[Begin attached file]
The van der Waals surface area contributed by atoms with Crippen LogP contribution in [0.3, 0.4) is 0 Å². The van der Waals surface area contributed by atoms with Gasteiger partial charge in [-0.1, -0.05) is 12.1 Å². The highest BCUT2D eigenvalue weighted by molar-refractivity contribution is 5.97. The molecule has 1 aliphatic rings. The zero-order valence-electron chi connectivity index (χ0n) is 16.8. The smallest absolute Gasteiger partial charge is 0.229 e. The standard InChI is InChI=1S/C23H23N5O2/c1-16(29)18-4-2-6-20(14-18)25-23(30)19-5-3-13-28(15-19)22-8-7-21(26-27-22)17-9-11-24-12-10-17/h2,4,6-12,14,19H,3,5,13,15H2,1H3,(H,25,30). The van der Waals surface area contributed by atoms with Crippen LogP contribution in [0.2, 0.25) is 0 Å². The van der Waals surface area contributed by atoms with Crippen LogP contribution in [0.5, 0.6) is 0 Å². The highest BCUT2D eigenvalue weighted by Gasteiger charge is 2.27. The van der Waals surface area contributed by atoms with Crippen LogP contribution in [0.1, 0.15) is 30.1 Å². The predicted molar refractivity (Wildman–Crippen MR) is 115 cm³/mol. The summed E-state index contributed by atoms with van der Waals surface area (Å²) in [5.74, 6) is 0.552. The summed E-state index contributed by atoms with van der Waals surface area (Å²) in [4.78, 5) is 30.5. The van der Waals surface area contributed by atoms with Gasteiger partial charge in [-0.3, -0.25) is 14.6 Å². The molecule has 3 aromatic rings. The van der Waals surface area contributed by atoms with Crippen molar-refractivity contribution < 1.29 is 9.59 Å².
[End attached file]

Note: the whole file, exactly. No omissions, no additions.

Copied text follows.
The van der Waals surface area contributed by atoms with Crippen LogP contribution in [0.3, 0.4) is 0 Å². The van der Waals surface area contributed by atoms with Gasteiger partial charge in [-0.1, -0.05) is 12.1 Å². The highest BCUT2D eigenvalue weighted by molar-refractivity contribution is 5.97. The molecule has 1 aliphatic rings. The zero-order valence-electron chi connectivity index (χ0n) is 16.8. The smallest absolute Gasteiger partial charge is 0.229 e. The standard InChI is InChI=1S/C23H23N5O2/c1-16(29)18-4-2-6-20(14-18)25-23(30)19-5-3-13-28(15-19)22-8-7-21(26-27-22)17-9-11-24-12-10-17/h2,4,6-12,14,19H,3,5,13,15H2,1H3,(H,25,30). The van der Waals surface area contributed by atoms with Crippen LogP contribution in [0.2, 0.25) is 0 Å². The van der Waals surface area contributed by atoms with Crippen LogP contribution in [0.5, 0.6) is 0 Å². The highest BCUT2D eigenvalue weighted by Gasteiger charge is 2.27. The van der Waals surface area contributed by atoms with Crippen LogP contribution in [0.1, 0.15) is 30.1 Å². The predicted molar refractivity (Wildman–Crippen MR) is 115 cm³/mol. The summed E-state index contributed by atoms with van der Waals surface area (Å²) in [5.74, 6) is 0.552. The summed E-state index contributed by atoms with van der Waals surface area (Å²) in [4.78, 5) is 30.5. The van der Waals surface area contributed by atoms with Gasteiger partial charge in [-0.3, -0.25) is 14.6 Å². The molecule has 3 aromatic rings. The van der Waals surface area contributed by atoms with Crippen molar-refractivity contribution < 1.29 is 9.59 Å².